Day 3

So you hear on the news that there was a major drug bust in your city.  Law enforcement authorities have arrested 3 individuals for their involvement.  Quick, without thinking, what color is the skin of these “drug-dealers”?

Yep, it gets me too.

Given the racial composition of our jails and prison, and especially the media monster’s images we are fed everyday of the supposed racial compositions of “drug dealers” and “criminals”, we come by our prejudices, biases, and stereotypes honestly.  However, not so much truthfully.  Truth is hard to find in the images our subconscious conjures when it comes to drugs and related crime.

Although the majority of illegal drug users and dealers nationwide are white, three-fourths of all people imprisoned for drug offenses have been black or Latino.

HOWEVER… rates and patterns of drug crime do not explain the glaring racial disparities in our criminal justice system.

People of all races use and sell illegal drugs at remarkably similar rates.

Studies frequently suggest that whites, particularly white youth, are more likely to engage in illegal drug dealing than people of color.  White youth are actually the most likely of any racial or ethnic group to be guilty of illegal drug possession and sales.

However, black males are admitted to state prison on drug charges at a rate that is more than 13 times higher than white men.

The above information comes from Michelle Alexander’s book, The New Jim Crow: Mass Incarceration in an Age of Colorblindness, pp. 98-100, notes 10-14 on pp. 275-6.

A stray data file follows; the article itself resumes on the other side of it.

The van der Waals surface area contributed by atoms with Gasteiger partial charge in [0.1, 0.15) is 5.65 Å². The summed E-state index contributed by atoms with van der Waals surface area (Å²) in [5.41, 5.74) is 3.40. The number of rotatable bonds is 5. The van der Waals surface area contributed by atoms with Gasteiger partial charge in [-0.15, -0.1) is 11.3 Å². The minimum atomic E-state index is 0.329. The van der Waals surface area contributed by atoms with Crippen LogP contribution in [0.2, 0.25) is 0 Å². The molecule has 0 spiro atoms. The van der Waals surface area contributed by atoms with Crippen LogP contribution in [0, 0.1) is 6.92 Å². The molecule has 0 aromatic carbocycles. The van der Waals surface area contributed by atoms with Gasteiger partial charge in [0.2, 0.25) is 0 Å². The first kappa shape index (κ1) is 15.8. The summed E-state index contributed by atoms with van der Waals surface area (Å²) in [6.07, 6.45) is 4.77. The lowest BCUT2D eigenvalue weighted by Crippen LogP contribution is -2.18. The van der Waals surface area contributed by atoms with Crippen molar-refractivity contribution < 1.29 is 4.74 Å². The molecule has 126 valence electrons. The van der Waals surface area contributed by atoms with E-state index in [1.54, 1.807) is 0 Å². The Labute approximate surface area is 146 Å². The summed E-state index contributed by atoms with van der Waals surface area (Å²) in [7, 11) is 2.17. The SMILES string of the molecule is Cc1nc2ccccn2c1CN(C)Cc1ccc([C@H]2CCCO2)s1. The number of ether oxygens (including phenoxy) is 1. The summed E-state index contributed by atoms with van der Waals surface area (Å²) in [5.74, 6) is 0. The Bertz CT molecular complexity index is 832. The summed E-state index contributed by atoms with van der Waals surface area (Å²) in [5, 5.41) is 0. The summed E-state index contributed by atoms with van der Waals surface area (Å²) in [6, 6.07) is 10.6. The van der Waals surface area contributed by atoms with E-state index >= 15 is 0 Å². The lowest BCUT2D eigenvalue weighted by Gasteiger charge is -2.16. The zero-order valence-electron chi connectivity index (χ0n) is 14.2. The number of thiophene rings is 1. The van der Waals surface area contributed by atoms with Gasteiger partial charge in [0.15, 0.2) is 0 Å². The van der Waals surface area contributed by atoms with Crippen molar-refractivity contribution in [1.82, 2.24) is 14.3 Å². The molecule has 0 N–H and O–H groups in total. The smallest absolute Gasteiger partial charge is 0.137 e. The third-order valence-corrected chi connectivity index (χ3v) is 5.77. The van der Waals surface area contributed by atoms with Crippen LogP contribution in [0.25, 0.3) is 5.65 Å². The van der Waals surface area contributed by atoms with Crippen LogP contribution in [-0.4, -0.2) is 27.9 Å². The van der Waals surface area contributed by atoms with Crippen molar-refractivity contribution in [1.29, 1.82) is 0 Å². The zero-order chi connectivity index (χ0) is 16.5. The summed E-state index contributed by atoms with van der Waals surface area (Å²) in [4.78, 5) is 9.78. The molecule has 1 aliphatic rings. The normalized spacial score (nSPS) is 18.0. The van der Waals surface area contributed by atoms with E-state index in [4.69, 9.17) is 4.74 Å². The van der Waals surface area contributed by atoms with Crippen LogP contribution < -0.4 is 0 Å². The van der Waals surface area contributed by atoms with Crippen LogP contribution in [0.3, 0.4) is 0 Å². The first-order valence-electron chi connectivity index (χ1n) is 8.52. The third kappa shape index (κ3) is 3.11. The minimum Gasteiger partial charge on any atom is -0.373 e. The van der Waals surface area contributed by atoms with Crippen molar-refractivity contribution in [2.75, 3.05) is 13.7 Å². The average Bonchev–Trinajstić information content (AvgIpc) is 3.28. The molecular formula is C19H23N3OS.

An African American male has a greater chance of going to prison (1 in 3) than college (1 in 5).  

If this stark, gut-wrenching condition doesn’t break your heart, I don’t know what will…

There is another way for us to live.  Although we read these statistics in one hand, we may read the Good News of God’s reign in the other.  Jesus came to bring us life; life that is abundant and free and available to every single one of us.  Right now, today, Jesus invites us to “Turn away! And enter into the eternal kind of life!”  We don’t have to wait.  We can’t wait.  We don’t have to be prisoners any longer to the lies of this world.  May the truth set us free!  Free to take hold of the life that is truly life.  A life built on the most powerful weapon in the world, love.  A life that knows and experiences and takes joy in the truth that there is no more prisoner or free, no black, brown, or white, no male or female, for we are all one in the love of God in Jesus Christ.  May condemnation cease and the law of the Spirit of Life in Jesus Christ set us free from the law of sin and death!  This is our prayer…  Or is it? 

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3 comments

  1. The racism evident in drug enforcement is shameful. Racism manifests in other ways too. I heard a story on NPR this week about Black and Hispanic school children being disciplined at disproportionately higher rates than whites –even by minority teachers. Institutional racism has left a deep, deep impression on our culture that prevents equal justice.

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    1. Vance, you read my mind. I have been heartbroken by this reality for years. See my newest post on Marcus. Thanks for commenting. Great to hear from you brother! Shameful indeed. But I remain hopeful!

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